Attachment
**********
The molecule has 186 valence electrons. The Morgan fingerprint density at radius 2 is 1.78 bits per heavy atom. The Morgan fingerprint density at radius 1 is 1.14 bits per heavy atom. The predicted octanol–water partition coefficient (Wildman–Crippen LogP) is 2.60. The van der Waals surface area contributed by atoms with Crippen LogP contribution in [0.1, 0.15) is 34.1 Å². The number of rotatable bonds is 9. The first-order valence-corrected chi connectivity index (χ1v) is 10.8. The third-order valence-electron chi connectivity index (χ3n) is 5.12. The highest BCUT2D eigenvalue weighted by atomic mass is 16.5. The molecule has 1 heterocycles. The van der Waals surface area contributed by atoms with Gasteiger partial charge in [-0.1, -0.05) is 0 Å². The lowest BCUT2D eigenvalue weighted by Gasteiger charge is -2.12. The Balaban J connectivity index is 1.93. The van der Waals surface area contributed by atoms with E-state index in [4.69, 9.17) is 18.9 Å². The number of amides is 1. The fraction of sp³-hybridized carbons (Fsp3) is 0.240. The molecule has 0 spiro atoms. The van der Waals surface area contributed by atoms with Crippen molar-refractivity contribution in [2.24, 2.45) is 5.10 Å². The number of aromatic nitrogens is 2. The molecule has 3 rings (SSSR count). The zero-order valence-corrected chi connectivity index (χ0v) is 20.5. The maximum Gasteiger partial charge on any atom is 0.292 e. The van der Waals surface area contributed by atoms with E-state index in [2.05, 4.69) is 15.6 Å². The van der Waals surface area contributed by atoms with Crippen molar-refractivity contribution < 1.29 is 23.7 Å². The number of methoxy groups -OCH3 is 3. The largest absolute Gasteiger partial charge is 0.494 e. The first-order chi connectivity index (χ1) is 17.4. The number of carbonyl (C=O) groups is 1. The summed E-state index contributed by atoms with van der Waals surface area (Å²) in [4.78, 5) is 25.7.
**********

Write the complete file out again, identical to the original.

The molecule has 186 valence electrons. The Morgan fingerprint density at radius 2 is 1.78 bits per heavy atom. The Morgan fingerprint density at radius 1 is 1.14 bits per heavy atom. The predicted octanol–water partition coefficient (Wildman–Crippen LogP) is 2.60. The van der Waals surface area contributed by atoms with Crippen LogP contribution in [0.1, 0.15) is 34.1 Å². The number of rotatable bonds is 9. The first-order valence-corrected chi connectivity index (χ1v) is 10.8. The third-order valence-electron chi connectivity index (χ3n) is 5.12. The highest BCUT2D eigenvalue weighted by atomic mass is 16.5. The molecule has 1 heterocycles. The van der Waals surface area contributed by atoms with Gasteiger partial charge in [-0.1, -0.05) is 0 Å². The lowest BCUT2D eigenvalue weighted by Gasteiger charge is -2.12. The Balaban J connectivity index is 1.93. The van der Waals surface area contributed by atoms with E-state index in [4.69, 9.17) is 18.9 Å². The number of amides is 1. The fraction of sp³-hybridized carbons (Fsp3) is 0.240. The molecule has 0 spiro atoms. The van der Waals surface area contributed by atoms with Crippen molar-refractivity contribution in [2.24, 2.45) is 5.10 Å². The number of aromatic nitrogens is 2. The molecule has 3 rings (SSSR count). The zero-order valence-corrected chi connectivity index (χ0v) is 20.5. The maximum Gasteiger partial charge on any atom is 0.292 e. The van der Waals surface area contributed by atoms with E-state index in [2.05, 4.69) is 15.6 Å². The van der Waals surface area contributed by atoms with Crippen molar-refractivity contribution < 1.29 is 23.7 Å². The number of methoxy groups -OCH3 is 3. The largest absolute Gasteiger partial charge is 0.494 e. The first-order chi connectivity index (χ1) is 17.4. The number of carbonyl (C=O) groups is 1. The summed E-state index contributed by atoms with van der Waals surface area (Å²) in [4.78, 5) is 25.7.